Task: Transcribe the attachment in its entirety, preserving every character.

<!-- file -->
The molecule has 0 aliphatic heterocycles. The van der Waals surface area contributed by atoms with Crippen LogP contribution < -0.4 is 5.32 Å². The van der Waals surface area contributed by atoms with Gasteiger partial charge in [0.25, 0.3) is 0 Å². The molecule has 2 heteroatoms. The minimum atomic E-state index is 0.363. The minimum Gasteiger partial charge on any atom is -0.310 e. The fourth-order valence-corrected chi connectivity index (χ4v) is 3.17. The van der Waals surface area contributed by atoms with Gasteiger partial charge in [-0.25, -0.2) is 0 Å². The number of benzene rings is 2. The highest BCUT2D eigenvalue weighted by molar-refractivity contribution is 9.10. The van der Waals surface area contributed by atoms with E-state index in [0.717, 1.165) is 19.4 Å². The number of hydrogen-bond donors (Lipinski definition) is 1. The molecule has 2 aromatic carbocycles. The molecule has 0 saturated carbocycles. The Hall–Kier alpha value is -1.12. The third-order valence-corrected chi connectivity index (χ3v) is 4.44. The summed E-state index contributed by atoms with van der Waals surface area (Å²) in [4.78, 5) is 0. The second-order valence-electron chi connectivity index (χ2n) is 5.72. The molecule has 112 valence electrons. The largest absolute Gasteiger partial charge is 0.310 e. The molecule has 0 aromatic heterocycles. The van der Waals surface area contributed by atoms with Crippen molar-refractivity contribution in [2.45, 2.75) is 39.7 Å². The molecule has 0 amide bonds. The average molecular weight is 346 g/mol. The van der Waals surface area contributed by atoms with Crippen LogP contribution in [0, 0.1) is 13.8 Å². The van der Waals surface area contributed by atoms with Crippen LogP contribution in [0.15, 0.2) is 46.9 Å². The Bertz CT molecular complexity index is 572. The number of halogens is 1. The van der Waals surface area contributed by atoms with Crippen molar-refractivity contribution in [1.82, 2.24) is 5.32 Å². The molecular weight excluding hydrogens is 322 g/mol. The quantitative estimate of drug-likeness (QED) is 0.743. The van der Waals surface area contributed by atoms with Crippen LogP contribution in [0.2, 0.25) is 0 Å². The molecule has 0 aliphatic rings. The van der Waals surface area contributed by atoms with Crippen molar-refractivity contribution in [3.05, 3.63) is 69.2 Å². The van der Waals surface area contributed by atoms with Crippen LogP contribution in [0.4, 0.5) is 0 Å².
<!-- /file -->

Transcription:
The molecule has 0 aliphatic heterocycles. The van der Waals surface area contributed by atoms with Crippen LogP contribution < -0.4 is 5.32 Å². The van der Waals surface area contributed by atoms with Gasteiger partial charge in [0.25, 0.3) is 0 Å². The molecule has 2 heteroatoms. The minimum atomic E-state index is 0.363. The minimum Gasteiger partial charge on any atom is -0.310 e. The fourth-order valence-corrected chi connectivity index (χ4v) is 3.17. The van der Waals surface area contributed by atoms with Gasteiger partial charge in [-0.25, -0.2) is 0 Å². The number of benzene rings is 2. The highest BCUT2D eigenvalue weighted by molar-refractivity contribution is 9.10. The van der Waals surface area contributed by atoms with E-state index in [0.717, 1.165) is 19.4 Å². The number of hydrogen-bond donors (Lipinski definition) is 1. The molecule has 2 aromatic carbocycles. The molecule has 0 saturated carbocycles. The Hall–Kier alpha value is -1.12. The third-order valence-corrected chi connectivity index (χ3v) is 4.44. The summed E-state index contributed by atoms with van der Waals surface area (Å²) in [4.78, 5) is 0. The second-order valence-electron chi connectivity index (χ2n) is 5.72. The molecule has 112 valence electrons. The largest absolute Gasteiger partial charge is 0.310 e. The molecule has 0 aromatic heterocycles. The van der Waals surface area contributed by atoms with Crippen molar-refractivity contribution in [2.45, 2.75) is 39.7 Å². The molecule has 0 amide bonds. The average molecular weight is 346 g/mol. The van der Waals surface area contributed by atoms with Crippen LogP contribution in [0, 0.1) is 13.8 Å². The van der Waals surface area contributed by atoms with Crippen LogP contribution in [0.15, 0.2) is 46.9 Å². The Bertz CT molecular complexity index is 572. The number of halogens is 1. The van der Waals surface area contributed by atoms with Crippen molar-refractivity contribution in [1.82, 2.24) is 5.32 Å². The molecular weight excluding hydrogens is 322 g/mol. The quantitative estimate of drug-likeness (QED) is 0.743. The van der Waals surface area contributed by atoms with Crippen LogP contribution in [0.2, 0.25) is 0 Å². The molecule has 0 aliphatic rings. The van der Waals surface area contributed by atoms with Crippen molar-refractivity contribution in [3.05, 3.63) is 69.2 Å². The van der Waals surface area contributed by atoms with Crippen LogP contribution in [0.4, 0.5) is 0 Å².